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Consolidated B-24 Liberator (N224J)
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Consolidated B-24 Liberator (N224J)



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Mark Thomas
Nice timing Dave, awesome shot!
Dave SheehyPhoto Uploader
Thank you, Mark.
Little Consolidated built Catalina's for the USN in San Diego, the day after Pearl Harbor the Navy placed an order for 400 Cats. "Sorry, unable, just got an order from the Army for 2000 Liberators."
sam kuminecz
Jthyland. Consolidated was the largest employer in San Diego in the 1940s. They built cats in SD and B-24s in yipsilanti Mi
Sam... that Ypsilanti MI location would be Ford's Willow Run aircraft factory, which produced at its peak, "one B-24 per hour and 650 B-24s per month", according to Wiki.

It would be remiss not to mention Consolidated's facility in Forth Worth TX... in addition to those Liberators made by Consolidated in San Diego CA. Add in those B-24 bombers assembled by Douglas Aircraft in Tulsa OK and North American Aviation in Grand Prairie TX.

We may never see such wartime production of a single aircraft on such a massive scale ever again. It is reported that a total of 19,256 B-24 types were built.
Dave SheehyPhoto Uploader
Gents, there is a movie in the works about the Liberator, link here;

sam kuminecz
Cliff consolidated started in buffalo NY in the 1930s, then moved. The seaplane ramp is still here
Sam... thanks for that information on Consolidated Aircraft's early days!
Greg Byington
This is a great shot of "Witchcraft, Dave!" And you have some really nice shots in your gallery. But I happened to notice that the serial number you have posted for this aircraft is incorrect. The SN for this bird is actually 44-44052, with an FAA registration number of N224J. See the following from Joe Baugher's website:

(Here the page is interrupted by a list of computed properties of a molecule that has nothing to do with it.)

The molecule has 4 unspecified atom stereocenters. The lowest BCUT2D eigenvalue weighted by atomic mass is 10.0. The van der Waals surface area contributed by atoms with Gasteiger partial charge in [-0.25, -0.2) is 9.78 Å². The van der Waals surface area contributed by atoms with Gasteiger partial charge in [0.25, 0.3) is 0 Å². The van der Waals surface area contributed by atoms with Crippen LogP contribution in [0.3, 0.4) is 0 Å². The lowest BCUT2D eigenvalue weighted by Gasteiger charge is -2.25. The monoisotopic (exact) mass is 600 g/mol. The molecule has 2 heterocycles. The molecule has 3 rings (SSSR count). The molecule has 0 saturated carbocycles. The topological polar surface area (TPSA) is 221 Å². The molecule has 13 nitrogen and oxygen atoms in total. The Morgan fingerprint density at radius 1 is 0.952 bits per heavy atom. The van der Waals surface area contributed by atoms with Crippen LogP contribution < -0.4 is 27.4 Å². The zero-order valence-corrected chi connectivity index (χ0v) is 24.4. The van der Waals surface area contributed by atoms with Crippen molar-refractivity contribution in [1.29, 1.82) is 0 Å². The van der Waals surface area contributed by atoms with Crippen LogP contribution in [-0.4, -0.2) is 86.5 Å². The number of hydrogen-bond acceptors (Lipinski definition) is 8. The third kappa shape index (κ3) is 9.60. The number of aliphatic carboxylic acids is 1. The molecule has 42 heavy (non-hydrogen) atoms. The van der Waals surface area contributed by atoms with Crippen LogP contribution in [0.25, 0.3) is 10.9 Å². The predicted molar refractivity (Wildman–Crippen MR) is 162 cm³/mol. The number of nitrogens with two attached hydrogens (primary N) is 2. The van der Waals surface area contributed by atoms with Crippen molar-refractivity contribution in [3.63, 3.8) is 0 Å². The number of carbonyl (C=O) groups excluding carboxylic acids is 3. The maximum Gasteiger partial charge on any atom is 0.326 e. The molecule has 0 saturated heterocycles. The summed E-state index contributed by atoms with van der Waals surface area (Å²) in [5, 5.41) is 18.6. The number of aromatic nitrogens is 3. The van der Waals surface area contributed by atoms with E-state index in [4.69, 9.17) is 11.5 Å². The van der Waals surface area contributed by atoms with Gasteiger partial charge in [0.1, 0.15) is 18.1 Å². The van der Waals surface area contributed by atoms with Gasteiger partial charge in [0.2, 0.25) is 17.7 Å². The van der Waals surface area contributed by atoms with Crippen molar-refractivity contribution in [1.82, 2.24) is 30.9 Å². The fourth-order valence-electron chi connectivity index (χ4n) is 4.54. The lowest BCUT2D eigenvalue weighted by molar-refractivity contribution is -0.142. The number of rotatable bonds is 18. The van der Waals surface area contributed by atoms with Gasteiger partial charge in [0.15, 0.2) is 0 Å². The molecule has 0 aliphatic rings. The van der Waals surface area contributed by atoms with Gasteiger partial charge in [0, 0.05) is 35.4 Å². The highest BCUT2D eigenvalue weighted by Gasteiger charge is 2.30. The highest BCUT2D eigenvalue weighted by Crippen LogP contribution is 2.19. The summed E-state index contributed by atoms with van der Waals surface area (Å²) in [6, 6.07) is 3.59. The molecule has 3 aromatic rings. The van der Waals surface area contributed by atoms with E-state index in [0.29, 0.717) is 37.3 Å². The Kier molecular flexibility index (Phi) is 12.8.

"44-44052 Accepted by the USAAF in August 1944, but it was transferred to the RAF in October 1944 as Liberator GR.VI s/n KH191. The plane flew many combat missions in the Pacific Theater of Operations until late 1945 when it was abandoned in Khanpur, India. In 1948 the Indian Air Force took over the plane with s/n T-18 and operated it until 1968. Then it ended up being given to the Indian Air Force Technical College in Jalahali, most likely to be used for mechanic training. In 1981 the plane was acquired by Doug Arnold/Warbirds of Great Britain and on May 6, 1982 he had it airfreighted disassembled by a Belfast transport plane to Blackbushe Airport, England. While stored there it was purchased in 1984 by Doctor Robert F. Collings and he had it transported by ship to the USA, and in the following year began restoration. In June 1989 the plane was registered to the Collings Foundation as N224J, and the plane made its first post-restoration flight in September that year. It flew as “All American” with a map of the USA on both sides of the nose until 1995 when the starboard side said “Golden Girl” with a Schlitz beer pin-up. By 2003 the “Golden Girl” was replaced by “The Dragon and His Tail” commemorating a B-24 from WWII. In 2005 it was completely repainted as “Witchcraft,” honoring B-24 42-52534 from WWII which flew 130 combat missions."

So, the tail number you see painted on the aircraft represents the original Witchcraft, and the complete serial number for it was: 42-52534. The serial numbers as painted on the aircraft usually do not show the first digit. Anyway, I don't mean to "nit pick," but I thought you might want to know. Thanks for all your great pics!

And if anyone is interested, here is more info from Joe Baugher regarding the original Witchcraft:

"42-52534 (467th BG, 790th BS, "Witchcraft") completed 130 combat missions between Apr 10, 1944 and Apr 21, 1945, the most missions flown by a B-24 in the ETO. The 130 sorties were flown without a single abort due to mechanical problems and without injury to any crew member. 'Witchcraft' returned to the USA Jun 12, 1945 and was sold for scrap Oct 3, 1945. This aircraft is now represented by the Collings Foundation 44-44052. In addition, an anonymous B-24 was painted as ‘Witchcraft’ and displayed in the USSTAF [United States Strategic Air Forces in Europe] Military Equipment Exhibition under the Eiffel Tower, Paris Aug-Sep 1945."

It had quite an impressive record!
Dave SheehyPhoto Uploader
Greg, TYVM for the correction and further info. I revised them to the FAA N number. I have a picture of this one with the Dragon paint job that I will send you for your efforts! I have to scan it first but I will e/m it soon.
Greg Byington
You're welcome, and I would like to see it in the Dragon paint. I don't think I've seen a picture of it painted that way. Keep up the great work!
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